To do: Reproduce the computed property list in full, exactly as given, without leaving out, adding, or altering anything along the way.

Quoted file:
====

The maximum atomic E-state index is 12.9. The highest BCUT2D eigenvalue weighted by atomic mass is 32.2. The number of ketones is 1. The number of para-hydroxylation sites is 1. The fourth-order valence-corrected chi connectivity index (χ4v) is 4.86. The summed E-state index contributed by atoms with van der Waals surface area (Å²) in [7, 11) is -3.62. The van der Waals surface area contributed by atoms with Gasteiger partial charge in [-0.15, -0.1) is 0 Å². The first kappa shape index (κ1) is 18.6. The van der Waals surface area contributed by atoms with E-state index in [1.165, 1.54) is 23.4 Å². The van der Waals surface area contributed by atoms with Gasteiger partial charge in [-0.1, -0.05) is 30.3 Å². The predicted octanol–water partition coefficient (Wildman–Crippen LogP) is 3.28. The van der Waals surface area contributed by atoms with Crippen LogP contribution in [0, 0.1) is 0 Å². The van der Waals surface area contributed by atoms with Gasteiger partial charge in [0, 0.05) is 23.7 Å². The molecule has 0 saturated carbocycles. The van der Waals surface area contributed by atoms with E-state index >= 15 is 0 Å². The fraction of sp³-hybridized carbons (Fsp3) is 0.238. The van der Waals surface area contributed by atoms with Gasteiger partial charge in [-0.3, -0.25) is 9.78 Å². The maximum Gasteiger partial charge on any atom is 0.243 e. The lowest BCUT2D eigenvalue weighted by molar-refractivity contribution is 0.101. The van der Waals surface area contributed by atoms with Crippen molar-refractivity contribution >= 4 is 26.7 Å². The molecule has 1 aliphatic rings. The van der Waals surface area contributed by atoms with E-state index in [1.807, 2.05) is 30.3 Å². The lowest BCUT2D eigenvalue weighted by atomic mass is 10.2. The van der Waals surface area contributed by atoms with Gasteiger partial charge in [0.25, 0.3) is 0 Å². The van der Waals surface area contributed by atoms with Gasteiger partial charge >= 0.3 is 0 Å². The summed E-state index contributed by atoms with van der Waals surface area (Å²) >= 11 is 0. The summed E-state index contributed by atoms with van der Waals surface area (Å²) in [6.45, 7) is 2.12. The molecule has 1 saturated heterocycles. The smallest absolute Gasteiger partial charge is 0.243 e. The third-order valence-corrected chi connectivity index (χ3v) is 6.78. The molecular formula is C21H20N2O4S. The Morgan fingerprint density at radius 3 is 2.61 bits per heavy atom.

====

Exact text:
The maximum atomic E-state index is 12.9. The highest BCUT2D eigenvalue weighted by atomic mass is 32.2. The number of ketones is 1. The number of para-hydroxylation sites is 1. The fourth-order valence-corrected chi connectivity index (χ4v) is 4.86. The summed E-state index contributed by atoms with van der Waals surface area (Å²) in [7, 11) is -3.62. The van der Waals surface area contributed by atoms with Gasteiger partial charge in [-0.15, -0.1) is 0 Å². The first kappa shape index (κ1) is 18.6. The van der Waals surface area contributed by atoms with E-state index in [1.165, 1.54) is 23.4 Å². The van der Waals surface area contributed by atoms with Gasteiger partial charge in [-0.1, -0.05) is 30.3 Å². The predicted octanol–water partition coefficient (Wildman–Crippen LogP) is 3.28. The van der Waals surface area contributed by atoms with Crippen LogP contribution in [0, 0.1) is 0 Å². The van der Waals surface area contributed by atoms with Gasteiger partial charge in [0, 0.05) is 23.7 Å². The molecule has 0 saturated carbocycles. The van der Waals surface area contributed by atoms with E-state index >= 15 is 0 Å². The fraction of sp³-hybridized carbons (Fsp3) is 0.238. The van der Waals surface area contributed by atoms with Gasteiger partial charge in [-0.3, -0.25) is 9.78 Å². The maximum Gasteiger partial charge on any atom is 0.243 e. The lowest BCUT2D eigenvalue weighted by molar-refractivity contribution is 0.101. The van der Waals surface area contributed by atoms with Crippen molar-refractivity contribution >= 4 is 26.7 Å². The molecule has 1 aliphatic rings. The van der Waals surface area contributed by atoms with E-state index in [1.807, 2.05) is 30.3 Å². The lowest BCUT2D eigenvalue weighted by atomic mass is 10.2. The van der Waals surface area contributed by atoms with Gasteiger partial charge in [0.25, 0.3) is 0 Å². The van der Waals surface area contributed by atoms with Gasteiger partial charge >= 0.3 is 0 Å². The summed E-state index contributed by atoms with van der Waals surface area (Å²) >= 11 is 0. The summed E-state index contributed by atoms with van der Waals surface area (Å²) in [6.45, 7) is 2.12. The molecule has 1 saturated heterocycles. The smallest absolute Gasteiger partial charge is 0.243 e. The third-order valence-corrected chi connectivity index (χ3v) is 6.78. The molecular formula is C21H20N2O4S. The Morgan fingerprint density at radius 3 is 2.61 bits per heavy atom.